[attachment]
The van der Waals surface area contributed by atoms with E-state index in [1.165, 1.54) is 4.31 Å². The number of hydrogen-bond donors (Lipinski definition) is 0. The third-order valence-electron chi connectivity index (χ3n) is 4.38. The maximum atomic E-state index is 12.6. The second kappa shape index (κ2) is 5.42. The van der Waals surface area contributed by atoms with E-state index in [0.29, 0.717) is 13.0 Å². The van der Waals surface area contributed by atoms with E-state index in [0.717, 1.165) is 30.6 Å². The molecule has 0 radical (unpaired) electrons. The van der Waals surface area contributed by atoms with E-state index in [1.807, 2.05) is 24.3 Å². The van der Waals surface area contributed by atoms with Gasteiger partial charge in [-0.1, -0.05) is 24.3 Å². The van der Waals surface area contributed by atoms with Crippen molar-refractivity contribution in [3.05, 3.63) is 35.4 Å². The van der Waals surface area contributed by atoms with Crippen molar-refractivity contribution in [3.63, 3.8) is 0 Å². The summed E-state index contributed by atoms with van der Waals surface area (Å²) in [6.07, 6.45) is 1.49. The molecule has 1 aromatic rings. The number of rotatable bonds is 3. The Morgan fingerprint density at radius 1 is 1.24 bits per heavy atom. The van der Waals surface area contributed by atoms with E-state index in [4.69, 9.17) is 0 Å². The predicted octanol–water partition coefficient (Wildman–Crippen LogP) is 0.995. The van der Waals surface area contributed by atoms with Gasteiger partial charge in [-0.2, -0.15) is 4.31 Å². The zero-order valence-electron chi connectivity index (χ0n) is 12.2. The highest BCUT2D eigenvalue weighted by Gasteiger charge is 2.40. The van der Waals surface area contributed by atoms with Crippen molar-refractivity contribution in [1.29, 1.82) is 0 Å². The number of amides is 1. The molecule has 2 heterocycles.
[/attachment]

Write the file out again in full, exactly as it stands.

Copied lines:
The van der Waals surface area contributed by atoms with E-state index in [1.165, 1.54) is 4.31 Å². The number of hydrogen-bond donors (Lipinski definition) is 0. The third-order valence-electron chi connectivity index (χ3n) is 4.38. The maximum atomic E-state index is 12.6. The second kappa shape index (κ2) is 5.42. The van der Waals surface area contributed by atoms with E-state index in [0.29, 0.717) is 13.0 Å². The van der Waals surface area contributed by atoms with E-state index in [0.717, 1.165) is 30.6 Å². The molecule has 0 radical (unpaired) electrons. The van der Waals surface area contributed by atoms with E-state index in [1.807, 2.05) is 24.3 Å². The van der Waals surface area contributed by atoms with Gasteiger partial charge in [-0.1, -0.05) is 24.3 Å². The van der Waals surface area contributed by atoms with Crippen molar-refractivity contribution in [3.05, 3.63) is 35.4 Å². The van der Waals surface area contributed by atoms with Crippen molar-refractivity contribution in [3.63, 3.8) is 0 Å². The summed E-state index contributed by atoms with van der Waals surface area (Å²) in [6.07, 6.45) is 1.49. The molecule has 1 aromatic rings. The number of rotatable bonds is 3. The Morgan fingerprint density at radius 1 is 1.24 bits per heavy atom. The van der Waals surface area contributed by atoms with E-state index in [4.69, 9.17) is 0 Å². The predicted octanol–water partition coefficient (Wildman–Crippen LogP) is 0.995. The van der Waals surface area contributed by atoms with Gasteiger partial charge in [-0.2, -0.15) is 4.31 Å². The zero-order valence-electron chi connectivity index (χ0n) is 12.2. The highest BCUT2D eigenvalue weighted by Gasteiger charge is 2.40. The van der Waals surface area contributed by atoms with Crippen molar-refractivity contribution in [1.29, 1.82) is 0 Å². The number of amides is 1. The molecule has 2 heterocycles.